An advanced workout is appropriate if you have been consistently performing intermediate workouts for about six to eight weeks.
You may also move to an advanced workout if you first begin noticing significant improvements when advancing from beginner to intermediate workouts, and are now no longer noticing muscle changes. This decrease in muscle change, or adaptation, is called the "plateau effect." This term is used commonly in exercise jargon to describe someone who has been consistently working out but is no longer noticing improved benefits. At this point, you should look to advancing to an advanced-level workout.
These workouts are more difficult than intermediate workouts because many involve the use of multiple joints and require excellent core muscle strength to be done properly. If you begin performing an advanced workout and feel that it may be a bit overwhelming, try designing a workout that mixes intermediate and advanced type exercises into the routine. Let's get started with the advanced-level exercise routine.
The first multiple joint exercise on the list is the Wood Chop. The Wood Chop is one of my favorite exercises because it involves virtually every muscle in your entire body. Furthermore, it’s a fun exercise because it simulates chopping wood, which, for some reason, seems fun to me.
For this exercise you will need a dumbbell or a resistance band.
Hold the dumbbell in your right hand and stand shoulder width apart. Place the dumbbell on the floor to the side of your right foot. Grab the dumbbell with both hands so that the bar of the dumbbell is between both of your palms. You can interlock or overlap your fingers. At this point, you should also be in a squatting position with your body twisted to the right.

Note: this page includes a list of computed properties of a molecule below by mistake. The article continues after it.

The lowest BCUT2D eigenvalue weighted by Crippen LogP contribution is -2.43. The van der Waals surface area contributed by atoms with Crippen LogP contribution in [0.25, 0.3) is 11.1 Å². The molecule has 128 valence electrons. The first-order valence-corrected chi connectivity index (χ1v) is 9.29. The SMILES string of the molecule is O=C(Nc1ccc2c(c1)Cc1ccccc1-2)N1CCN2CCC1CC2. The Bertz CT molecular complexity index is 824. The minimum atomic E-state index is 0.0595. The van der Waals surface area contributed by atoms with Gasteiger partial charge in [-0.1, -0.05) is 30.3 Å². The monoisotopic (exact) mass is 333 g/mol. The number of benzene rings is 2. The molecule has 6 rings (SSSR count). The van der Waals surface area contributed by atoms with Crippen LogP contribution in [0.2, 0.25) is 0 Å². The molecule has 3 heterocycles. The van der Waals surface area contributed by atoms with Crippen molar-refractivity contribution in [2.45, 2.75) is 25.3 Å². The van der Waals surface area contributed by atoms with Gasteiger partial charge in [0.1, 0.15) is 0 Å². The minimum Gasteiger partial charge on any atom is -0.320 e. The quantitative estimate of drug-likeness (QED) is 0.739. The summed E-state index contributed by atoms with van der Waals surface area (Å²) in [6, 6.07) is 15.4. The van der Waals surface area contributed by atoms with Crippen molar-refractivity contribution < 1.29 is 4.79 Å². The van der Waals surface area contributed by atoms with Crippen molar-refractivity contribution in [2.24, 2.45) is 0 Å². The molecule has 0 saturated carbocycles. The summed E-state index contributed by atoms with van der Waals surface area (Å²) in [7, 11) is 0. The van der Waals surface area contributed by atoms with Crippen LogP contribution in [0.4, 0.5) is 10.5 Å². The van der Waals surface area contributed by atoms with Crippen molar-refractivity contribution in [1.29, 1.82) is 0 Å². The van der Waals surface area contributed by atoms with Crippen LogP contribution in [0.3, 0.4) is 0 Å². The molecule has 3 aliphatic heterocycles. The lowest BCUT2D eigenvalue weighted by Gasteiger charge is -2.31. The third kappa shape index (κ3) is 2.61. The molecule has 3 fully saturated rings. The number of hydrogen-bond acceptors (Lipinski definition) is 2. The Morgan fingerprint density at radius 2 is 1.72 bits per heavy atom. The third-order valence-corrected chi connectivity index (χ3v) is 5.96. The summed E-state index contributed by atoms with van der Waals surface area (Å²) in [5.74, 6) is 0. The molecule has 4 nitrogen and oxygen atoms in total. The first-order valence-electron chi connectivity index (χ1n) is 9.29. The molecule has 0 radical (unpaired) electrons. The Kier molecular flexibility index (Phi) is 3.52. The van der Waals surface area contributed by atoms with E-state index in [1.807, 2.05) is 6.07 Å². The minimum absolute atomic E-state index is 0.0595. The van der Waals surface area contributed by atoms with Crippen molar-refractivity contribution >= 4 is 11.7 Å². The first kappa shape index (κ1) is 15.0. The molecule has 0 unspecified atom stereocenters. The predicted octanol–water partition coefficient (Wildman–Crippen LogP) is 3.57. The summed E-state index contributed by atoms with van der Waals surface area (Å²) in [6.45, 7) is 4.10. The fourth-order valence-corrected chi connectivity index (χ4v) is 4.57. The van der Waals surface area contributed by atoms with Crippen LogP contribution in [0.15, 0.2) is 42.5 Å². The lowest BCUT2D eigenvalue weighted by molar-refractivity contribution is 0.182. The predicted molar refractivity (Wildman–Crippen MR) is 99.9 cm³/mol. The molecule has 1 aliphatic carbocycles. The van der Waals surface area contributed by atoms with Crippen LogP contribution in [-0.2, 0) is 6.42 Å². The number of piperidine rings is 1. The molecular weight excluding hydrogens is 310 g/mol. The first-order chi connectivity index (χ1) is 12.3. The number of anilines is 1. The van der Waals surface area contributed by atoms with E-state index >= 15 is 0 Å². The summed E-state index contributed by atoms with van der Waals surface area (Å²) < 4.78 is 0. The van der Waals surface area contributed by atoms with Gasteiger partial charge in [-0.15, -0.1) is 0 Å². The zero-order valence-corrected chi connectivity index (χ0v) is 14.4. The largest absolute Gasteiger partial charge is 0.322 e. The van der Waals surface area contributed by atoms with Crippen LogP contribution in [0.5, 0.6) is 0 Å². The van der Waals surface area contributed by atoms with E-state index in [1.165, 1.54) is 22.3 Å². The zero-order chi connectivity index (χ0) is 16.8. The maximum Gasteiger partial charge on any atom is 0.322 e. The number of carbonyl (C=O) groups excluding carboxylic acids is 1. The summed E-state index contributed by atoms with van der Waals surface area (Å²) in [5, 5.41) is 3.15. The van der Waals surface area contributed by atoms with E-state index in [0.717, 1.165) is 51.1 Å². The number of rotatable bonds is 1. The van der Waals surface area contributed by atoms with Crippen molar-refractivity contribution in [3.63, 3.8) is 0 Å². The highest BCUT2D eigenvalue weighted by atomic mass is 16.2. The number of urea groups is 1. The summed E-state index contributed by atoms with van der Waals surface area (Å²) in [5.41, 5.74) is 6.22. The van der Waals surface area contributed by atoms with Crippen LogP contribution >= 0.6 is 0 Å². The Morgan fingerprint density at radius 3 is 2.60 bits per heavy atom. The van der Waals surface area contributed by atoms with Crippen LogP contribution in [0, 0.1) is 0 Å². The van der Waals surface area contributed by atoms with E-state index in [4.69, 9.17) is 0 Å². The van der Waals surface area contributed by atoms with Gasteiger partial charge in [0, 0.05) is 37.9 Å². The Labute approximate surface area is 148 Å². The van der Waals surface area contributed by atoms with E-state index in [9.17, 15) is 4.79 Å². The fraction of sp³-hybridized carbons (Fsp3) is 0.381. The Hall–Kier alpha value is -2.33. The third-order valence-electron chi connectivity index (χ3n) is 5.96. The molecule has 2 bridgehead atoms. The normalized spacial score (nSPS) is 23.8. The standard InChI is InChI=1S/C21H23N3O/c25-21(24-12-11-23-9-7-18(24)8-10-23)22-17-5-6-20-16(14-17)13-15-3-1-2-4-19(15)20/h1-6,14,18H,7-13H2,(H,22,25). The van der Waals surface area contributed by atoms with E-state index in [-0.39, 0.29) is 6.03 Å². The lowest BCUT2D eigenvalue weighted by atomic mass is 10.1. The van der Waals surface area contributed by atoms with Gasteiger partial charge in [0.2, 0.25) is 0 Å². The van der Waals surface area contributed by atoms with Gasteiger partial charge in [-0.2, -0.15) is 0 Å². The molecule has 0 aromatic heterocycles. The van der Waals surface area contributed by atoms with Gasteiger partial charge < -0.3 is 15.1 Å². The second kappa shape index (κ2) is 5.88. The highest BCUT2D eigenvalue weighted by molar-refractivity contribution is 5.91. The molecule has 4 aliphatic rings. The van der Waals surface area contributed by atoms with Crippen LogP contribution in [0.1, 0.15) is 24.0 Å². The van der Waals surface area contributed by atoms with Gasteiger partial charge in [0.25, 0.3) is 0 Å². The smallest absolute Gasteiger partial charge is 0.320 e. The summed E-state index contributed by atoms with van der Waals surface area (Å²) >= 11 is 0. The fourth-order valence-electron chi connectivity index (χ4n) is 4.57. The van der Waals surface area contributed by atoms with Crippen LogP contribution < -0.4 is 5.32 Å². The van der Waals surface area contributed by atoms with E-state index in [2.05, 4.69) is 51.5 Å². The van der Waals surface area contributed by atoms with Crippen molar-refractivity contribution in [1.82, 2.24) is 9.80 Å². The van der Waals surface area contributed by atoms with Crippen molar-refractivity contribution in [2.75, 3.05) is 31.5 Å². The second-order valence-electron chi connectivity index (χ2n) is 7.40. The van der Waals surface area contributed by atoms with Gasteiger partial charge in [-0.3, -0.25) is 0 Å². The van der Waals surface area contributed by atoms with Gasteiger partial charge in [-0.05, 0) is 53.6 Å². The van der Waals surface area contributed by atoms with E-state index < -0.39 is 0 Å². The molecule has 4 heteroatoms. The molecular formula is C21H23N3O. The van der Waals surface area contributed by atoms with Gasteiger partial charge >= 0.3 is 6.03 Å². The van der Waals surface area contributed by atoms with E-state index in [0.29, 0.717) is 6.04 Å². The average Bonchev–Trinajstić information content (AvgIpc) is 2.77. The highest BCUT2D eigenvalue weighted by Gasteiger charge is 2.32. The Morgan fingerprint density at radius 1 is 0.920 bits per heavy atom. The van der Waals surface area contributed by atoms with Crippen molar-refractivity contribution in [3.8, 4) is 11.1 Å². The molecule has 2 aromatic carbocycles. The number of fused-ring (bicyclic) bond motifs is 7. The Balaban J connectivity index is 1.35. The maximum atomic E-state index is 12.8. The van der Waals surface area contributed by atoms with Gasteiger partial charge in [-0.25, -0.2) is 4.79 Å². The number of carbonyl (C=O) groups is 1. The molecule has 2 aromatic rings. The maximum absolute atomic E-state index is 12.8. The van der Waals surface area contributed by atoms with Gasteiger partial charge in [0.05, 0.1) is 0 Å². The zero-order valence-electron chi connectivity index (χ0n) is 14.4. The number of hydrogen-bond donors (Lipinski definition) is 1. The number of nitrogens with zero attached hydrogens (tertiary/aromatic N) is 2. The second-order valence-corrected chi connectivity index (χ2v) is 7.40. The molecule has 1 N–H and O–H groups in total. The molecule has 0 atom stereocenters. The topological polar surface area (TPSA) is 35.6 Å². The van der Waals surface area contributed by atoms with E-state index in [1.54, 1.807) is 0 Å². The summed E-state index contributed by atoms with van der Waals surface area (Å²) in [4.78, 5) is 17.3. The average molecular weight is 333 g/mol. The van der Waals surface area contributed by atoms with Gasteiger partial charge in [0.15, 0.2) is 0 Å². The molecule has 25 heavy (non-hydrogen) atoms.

Next, extend your lower body and pick up the weight while keeping both of your arms as straight as possible. You want to move the dumbbell from your right foot to the area above your left shoulder. Be sure to keep your arms as straight as possible. Now that you are at the highest point over your left shoulder, come back down into a squat and bring the dumbbell back to its starting position near your right foot.
Once you perform one set of eight to twelve on the right side, do the same for the left. Overall you will be performing six total sets, with three sets on the right and three sets on the left.
1. Maintain strong core muscle strength throughout this exercise. You do not want to lean forward or lean backwards while performing the wood chop.
2. Experiment with heavier weights than you use when doing the intermediate workout. If you are doing more than eight during your first set of the Wood Chop increase the weight by 5 pounds. Continue increasing the weight until you can do no more than eight repetitions during the first set.
3. Breathe out when extending up with the dumbbell. Breathe in as you are returning the dumbbell back to the floor.
4. Perform three sets on each side of your body for a total of 6 of 8-12 repetitions.